SURFACE TENSION: A player kicks up sand on Tuesday night.JOHN van’t Schip’s side had no trouble carving up the Jets defence on the Hunter Stadium pitch, but the Melbourne City coach was far from impressed with the surface after their 5-2 win.
Van’t Schip rated the ground a four out of 10 after his class line-up’s five-star performance in round 13 on Tuesday night, which came just two weeks out from the stadium hosting the first of four Asian Cup games in Newcastle.
Defending champions Japan play Palestine on Monday, January 12, at Hunter Stadium.
The venue will also host Oman against Kuwait on January 17, a semi-final on January 27 and the third-place playoff on January 30.
On Tuesday, players kicked up sand regularly throughout the game, just seven weeks after a new $1.3million pitch was laid in preparation for the Asian Cup.
That work, funded by the Asian Cup and the state government, came after the surface came in for heavy and consistent criticism.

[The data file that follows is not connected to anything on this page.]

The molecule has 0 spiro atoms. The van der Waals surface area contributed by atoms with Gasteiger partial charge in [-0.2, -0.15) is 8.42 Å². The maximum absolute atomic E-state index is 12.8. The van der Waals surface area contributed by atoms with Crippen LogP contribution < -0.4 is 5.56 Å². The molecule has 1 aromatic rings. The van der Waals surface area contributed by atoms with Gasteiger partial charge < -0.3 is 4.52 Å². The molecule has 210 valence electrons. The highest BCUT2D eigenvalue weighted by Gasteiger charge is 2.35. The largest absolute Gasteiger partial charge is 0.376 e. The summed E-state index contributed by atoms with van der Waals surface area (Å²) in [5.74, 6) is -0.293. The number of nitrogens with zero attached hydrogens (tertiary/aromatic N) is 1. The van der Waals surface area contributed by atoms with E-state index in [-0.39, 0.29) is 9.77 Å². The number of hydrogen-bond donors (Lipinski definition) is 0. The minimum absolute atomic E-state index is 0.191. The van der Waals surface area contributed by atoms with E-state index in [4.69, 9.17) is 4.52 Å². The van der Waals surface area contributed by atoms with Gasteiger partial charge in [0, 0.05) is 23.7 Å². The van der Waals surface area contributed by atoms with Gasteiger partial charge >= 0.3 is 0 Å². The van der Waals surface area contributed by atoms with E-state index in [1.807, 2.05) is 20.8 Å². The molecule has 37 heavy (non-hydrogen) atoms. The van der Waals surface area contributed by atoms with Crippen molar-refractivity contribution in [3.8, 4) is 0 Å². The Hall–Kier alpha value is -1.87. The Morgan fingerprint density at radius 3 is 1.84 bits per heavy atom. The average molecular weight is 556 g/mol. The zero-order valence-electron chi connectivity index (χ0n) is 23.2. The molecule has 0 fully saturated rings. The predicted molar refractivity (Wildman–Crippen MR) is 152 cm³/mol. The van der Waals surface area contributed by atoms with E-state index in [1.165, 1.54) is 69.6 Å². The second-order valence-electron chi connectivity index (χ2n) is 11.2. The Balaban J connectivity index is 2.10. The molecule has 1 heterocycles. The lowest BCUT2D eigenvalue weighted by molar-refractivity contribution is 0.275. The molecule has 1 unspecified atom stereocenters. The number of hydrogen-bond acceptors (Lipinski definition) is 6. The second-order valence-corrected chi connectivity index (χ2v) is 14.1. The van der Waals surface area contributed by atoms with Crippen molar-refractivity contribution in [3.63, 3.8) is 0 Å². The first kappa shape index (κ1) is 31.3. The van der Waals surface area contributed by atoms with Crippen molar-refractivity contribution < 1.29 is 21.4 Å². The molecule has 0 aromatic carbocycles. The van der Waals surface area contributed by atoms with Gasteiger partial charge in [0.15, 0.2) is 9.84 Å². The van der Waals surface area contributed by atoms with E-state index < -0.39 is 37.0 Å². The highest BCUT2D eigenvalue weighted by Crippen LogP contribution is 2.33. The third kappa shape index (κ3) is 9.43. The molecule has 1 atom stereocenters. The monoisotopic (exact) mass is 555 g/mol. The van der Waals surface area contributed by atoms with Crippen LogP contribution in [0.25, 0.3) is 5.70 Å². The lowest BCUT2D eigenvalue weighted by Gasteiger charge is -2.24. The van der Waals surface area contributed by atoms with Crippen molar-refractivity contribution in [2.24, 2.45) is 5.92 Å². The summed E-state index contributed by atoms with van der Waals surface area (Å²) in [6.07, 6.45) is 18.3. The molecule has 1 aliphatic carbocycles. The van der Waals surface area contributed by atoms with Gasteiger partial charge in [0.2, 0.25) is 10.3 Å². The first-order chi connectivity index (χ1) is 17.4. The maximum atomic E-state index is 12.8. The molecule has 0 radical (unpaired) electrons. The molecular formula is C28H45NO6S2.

Despite City’s dominant attacking display on the new pitch, van’t Schip said it was not up to standard.
‘‘Well, I think that the pitch, looking at it, they say it is a new pitch, it’s in a very bad condition,’’ he said. ‘‘It’s poor. It’s not to a level that a club like Newcastle deserves, and the A-League deserves. That’s the only thing I can say.
‘‘If you look at the pitch at AAMI Park and compare it to here, and you have to give it a rating. I think AAMI Park is a 10 and this a new pitch, it’s a four.
‘‘We have to deal with it. I don’t know why it happened, but it’s not a good pitch.’’
Jets coach Phil Stubbins would not give his view on the surface, saying: ‘‘I don’t think I need to speak about the pitch. I think everyone else can make their own judgments on that.’’
The Herald has been told 50 tonnes of top-dressing sand was laid on Hunter Stadium before Newcastle’s 2-1 win over Adelaide on December 19 and another 33 tonnes was spread early last week to ensure the pitch is in prime condition for the Asian Cup.